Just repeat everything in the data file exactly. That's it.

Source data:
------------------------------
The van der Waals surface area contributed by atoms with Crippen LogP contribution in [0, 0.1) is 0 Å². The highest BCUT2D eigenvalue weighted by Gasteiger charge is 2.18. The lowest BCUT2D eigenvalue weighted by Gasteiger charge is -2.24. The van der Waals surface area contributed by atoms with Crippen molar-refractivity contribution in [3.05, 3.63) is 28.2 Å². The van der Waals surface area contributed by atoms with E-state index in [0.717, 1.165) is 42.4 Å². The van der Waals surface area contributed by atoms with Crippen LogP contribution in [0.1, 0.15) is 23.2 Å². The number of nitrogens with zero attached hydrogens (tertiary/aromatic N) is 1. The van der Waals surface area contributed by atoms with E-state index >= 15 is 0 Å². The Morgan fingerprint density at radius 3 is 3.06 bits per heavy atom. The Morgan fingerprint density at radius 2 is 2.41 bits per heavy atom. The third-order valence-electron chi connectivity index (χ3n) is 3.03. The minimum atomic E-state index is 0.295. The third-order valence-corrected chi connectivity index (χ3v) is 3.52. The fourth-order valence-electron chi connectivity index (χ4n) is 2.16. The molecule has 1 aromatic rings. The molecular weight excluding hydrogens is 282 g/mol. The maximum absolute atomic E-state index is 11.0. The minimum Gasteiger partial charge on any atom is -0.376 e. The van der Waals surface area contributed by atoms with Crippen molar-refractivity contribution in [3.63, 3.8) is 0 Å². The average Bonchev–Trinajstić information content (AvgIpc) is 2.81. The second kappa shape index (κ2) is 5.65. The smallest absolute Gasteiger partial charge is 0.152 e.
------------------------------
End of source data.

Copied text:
The van der Waals surface area contributed by atoms with Crippen LogP contribution in [0, 0.1) is 0 Å². The highest BCUT2D eigenvalue weighted by Gasteiger charge is 2.18. The lowest BCUT2D eigenvalue weighted by Gasteiger charge is -2.24. The van der Waals surface area contributed by atoms with Crippen molar-refractivity contribution in [3.05, 3.63) is 28.2 Å². The van der Waals surface area contributed by atoms with E-state index in [0.717, 1.165) is 42.4 Å². The van der Waals surface area contributed by atoms with Crippen LogP contribution in [0.1, 0.15) is 23.2 Å². The number of nitrogens with zero attached hydrogens (tertiary/aromatic N) is 1. The van der Waals surface area contributed by atoms with E-state index >= 15 is 0 Å². The Morgan fingerprint density at radius 3 is 3.06 bits per heavy atom. The Morgan fingerprint density at radius 2 is 2.41 bits per heavy atom. The third-order valence-electron chi connectivity index (χ3n) is 3.03. The minimum atomic E-state index is 0.295. The third-order valence-corrected chi connectivity index (χ3v) is 3.52. The fourth-order valence-electron chi connectivity index (χ4n) is 2.16. The molecule has 1 aromatic rings. The molecular weight excluding hydrogens is 282 g/mol. The maximum absolute atomic E-state index is 11.0. The minimum Gasteiger partial charge on any atom is -0.376 e. The van der Waals surface area contributed by atoms with Crippen molar-refractivity contribution in [3.63, 3.8) is 0 Å². The average Bonchev–Trinajstić information content (AvgIpc) is 2.81. The second kappa shape index (κ2) is 5.65. The smallest absolute Gasteiger partial charge is 0.152 e.